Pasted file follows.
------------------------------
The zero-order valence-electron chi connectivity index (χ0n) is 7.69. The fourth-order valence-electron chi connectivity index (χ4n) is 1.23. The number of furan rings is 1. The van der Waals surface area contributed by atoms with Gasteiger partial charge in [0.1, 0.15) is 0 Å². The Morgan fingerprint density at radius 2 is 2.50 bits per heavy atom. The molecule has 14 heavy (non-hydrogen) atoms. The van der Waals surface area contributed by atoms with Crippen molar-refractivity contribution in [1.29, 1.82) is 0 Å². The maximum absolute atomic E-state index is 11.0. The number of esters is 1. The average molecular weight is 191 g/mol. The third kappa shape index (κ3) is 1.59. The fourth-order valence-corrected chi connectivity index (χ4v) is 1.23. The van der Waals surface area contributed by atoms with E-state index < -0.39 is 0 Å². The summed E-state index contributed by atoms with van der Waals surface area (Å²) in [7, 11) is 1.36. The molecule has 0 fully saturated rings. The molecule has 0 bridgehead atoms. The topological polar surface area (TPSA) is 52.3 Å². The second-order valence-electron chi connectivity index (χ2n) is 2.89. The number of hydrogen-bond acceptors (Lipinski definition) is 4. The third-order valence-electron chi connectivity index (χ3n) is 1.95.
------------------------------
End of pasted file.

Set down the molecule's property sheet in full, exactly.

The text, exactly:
The zero-order valence-electron chi connectivity index (χ0n) is 7.69. The fourth-order valence-electron chi connectivity index (χ4n) is 1.23. The number of furan rings is 1. The van der Waals surface area contributed by atoms with Gasteiger partial charge in [0.1, 0.15) is 0 Å². The Morgan fingerprint density at radius 2 is 2.50 bits per heavy atom. The molecule has 14 heavy (non-hydrogen) atoms. The van der Waals surface area contributed by atoms with Crippen molar-refractivity contribution in [1.29, 1.82) is 0 Å². The maximum absolute atomic E-state index is 11.0. The number of esters is 1. The average molecular weight is 191 g/mol. The third kappa shape index (κ3) is 1.59. The fourth-order valence-corrected chi connectivity index (χ4v) is 1.23. The van der Waals surface area contributed by atoms with E-state index < -0.39 is 0 Å². The summed E-state index contributed by atoms with van der Waals surface area (Å²) in [7, 11) is 1.36. The molecule has 0 fully saturated rings. The molecule has 0 bridgehead atoms. The topological polar surface area (TPSA) is 52.3 Å². The second-order valence-electron chi connectivity index (χ2n) is 2.89. The number of hydrogen-bond acceptors (Lipinski definition) is 4. The third-order valence-electron chi connectivity index (χ3n) is 1.95.